¿ Affymetrix Inc., of Santa Clara, Calif., and Orchid BioSciences Inc., of Princeton, N.J., completed a series of agreements that expand their existing collaboration to combine Orchid¿s primer extension technology with the Affymetrix GeneChip GenFlex Tag Array in Orchid¿s SNPcode genotyping kits. In related licensing agreements, Orchid obtained nonexclusive, royalty-bearing rights to use Affymetrix¿s universal oligonucleotide sequences for primer extension applications. Orchid also acquired exclusive ownership of U.S. Patent No. 5,856,092 and its foreign counterparts. Financial terms were not disclosed. Under the terms of the new agreements, Affymetrix will supply GenFlex arrays to Orchid, which will provide SNPcode-based genotyping services to its customers and distribute GenFlex arrays in connection with SNPcode reagents to customers who want to conduct primer extension-based genotyping using the GeneChip system. In addition, Affymetrix granted Orchid a nonexclusive license to make and sell products incorporating its proprietary universal Tag sequences.
¿ AntiCancer Inc., of San Diego, said it developed a noninvasive, whole-body imaging technology to follow infectious bacteria in the major organs of mice. The company expects it to become a useful tool to discover antibiotics and virulence genes for resistant pathogenic bacteria. Bacteria, engineered to express a novel green fluorescent protein developed by AntiCancer, are bright enough to be seen from outside the infected animal. Real-time images of the infection process are acquired using a video camera by illuminating the mice with blue light.
¿ AVAX Technologies Inc., of Kansas City, Mo., received notification from Nasdaq that the company has maintained the minimum bid price-listing requirements and its trading is in compliance with Nasdaq listing requirements. AVAX develops individualized therapies and technology focused on cancer and other diseases.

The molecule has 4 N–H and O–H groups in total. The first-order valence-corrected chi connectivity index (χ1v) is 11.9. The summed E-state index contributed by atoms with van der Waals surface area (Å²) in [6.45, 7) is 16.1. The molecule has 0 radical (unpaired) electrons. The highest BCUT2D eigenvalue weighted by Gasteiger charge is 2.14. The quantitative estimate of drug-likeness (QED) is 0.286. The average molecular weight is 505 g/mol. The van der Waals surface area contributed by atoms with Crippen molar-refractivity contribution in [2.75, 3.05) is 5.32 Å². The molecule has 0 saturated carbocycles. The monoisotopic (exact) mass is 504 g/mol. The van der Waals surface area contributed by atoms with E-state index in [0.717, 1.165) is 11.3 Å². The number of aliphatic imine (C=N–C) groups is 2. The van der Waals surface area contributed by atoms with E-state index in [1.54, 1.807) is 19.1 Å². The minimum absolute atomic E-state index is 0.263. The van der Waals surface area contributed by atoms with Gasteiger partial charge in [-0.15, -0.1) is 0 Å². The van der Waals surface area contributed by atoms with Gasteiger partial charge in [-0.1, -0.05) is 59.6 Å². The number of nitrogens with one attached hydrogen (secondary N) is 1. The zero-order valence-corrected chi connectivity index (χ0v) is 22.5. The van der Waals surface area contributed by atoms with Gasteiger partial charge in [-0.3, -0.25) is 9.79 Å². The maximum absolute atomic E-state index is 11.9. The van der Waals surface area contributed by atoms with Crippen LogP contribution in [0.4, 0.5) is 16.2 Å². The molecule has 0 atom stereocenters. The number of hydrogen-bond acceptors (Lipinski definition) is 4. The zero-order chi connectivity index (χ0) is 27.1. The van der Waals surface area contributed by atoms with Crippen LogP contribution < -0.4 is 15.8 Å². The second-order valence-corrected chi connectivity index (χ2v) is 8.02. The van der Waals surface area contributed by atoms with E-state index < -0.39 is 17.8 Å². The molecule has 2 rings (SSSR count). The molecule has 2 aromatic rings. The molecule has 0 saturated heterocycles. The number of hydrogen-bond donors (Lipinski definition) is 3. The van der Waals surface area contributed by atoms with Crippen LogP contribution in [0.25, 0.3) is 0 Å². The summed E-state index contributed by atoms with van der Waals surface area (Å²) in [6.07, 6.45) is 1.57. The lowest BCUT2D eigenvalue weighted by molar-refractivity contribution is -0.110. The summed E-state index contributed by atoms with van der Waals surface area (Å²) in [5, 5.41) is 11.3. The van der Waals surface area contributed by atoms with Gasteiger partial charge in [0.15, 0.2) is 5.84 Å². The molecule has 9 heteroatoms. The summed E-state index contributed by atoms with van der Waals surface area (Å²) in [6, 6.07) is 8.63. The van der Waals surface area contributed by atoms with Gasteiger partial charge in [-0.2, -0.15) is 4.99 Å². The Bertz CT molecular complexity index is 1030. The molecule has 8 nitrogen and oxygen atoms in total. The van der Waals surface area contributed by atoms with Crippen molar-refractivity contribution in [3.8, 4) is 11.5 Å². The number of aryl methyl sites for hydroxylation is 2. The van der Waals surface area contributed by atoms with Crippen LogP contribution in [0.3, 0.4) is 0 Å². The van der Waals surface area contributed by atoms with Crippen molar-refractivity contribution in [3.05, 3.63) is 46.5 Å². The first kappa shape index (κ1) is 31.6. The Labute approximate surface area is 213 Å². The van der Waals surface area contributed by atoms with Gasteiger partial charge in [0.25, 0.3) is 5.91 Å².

¿ EntreMed Inc., of Rockville, Md., selected ENMD 0995 and ENMD 0997 as next-generation, small-molecule drug candidates for clinical testing. These new candidates have been in preclinical development as inhibitors of angiogenesis aimed at a wide variety of diseases, the company said. Both ENMD 0995 and 0997 are referred to as next-generation chemical analogues of thalidomide and have shown potent antiangiogenic and anticancer effects. EntreMed also finalized an agreement with Tetrionics Inc., of Madison, Wis., for the bulk manufacture of ENMD 0995.
¿ Exelixis Inc., of South San Francisco, delivered additional drug targets in the area of metabolic syndrome to Pharmacia Corp., of Peapack, N.J. The collaboration was established in February 1999 to identify targets in Alzheimer¿s disease and metabolic syndrome. They expanded the collaboration in October 1999 to include investigation into the mechanism of action of clinical compounds provided to Exelixis by Pharmacia.
¿ Lorus Therapeutics Inc., of Toronto, said its Phase III clinical protocol for Virulizin will be expanded. The new program has a recruitment goal of 350 patients. Survival is the primary endpoint of the study, with clinical benefit and time-to-symptom progression as key endpoints. The new Phase III trial provides for first-line therapy with Virulizin combined with gemcitabine, the current standard of treatment for pancreatic cancer, to be evaluated in comparison to treatment with gemcitabine alone. The study will include a second-line treatment for patients that fail gemcitabine treatment. Second-line treatment will compare treatment with Virulizin plus 5-flurouracil, the salvage therapy for pancreatic cancer, to 5-FU alone.
¿ Molecular Biosystems Inc. (MBI), of San Diego, reported an amendment to the Optison Product Rights Amendment dated May 9, 2000, with Mallinckrodt Inc., of St. Louis. Optison, an intravenous ultrasound contrast agent, was developed by Molecular Biosystems, and is being marketed by Mallinckrodt in the U.S. and Europe. Under the original terms of agreement, Mallinckrodt was to pay MBI a royalty of 5 percent of net sales of Optison in the U.S. and Europe for as long as Mallinckrodt was marketing the product. MBI has received royalties of approximately $200,000 per quarter from Mallinckrodt this year. Under the amended agreement, MBI will receive an immediate cash payment plus additional unspecified royalties for a two-year period.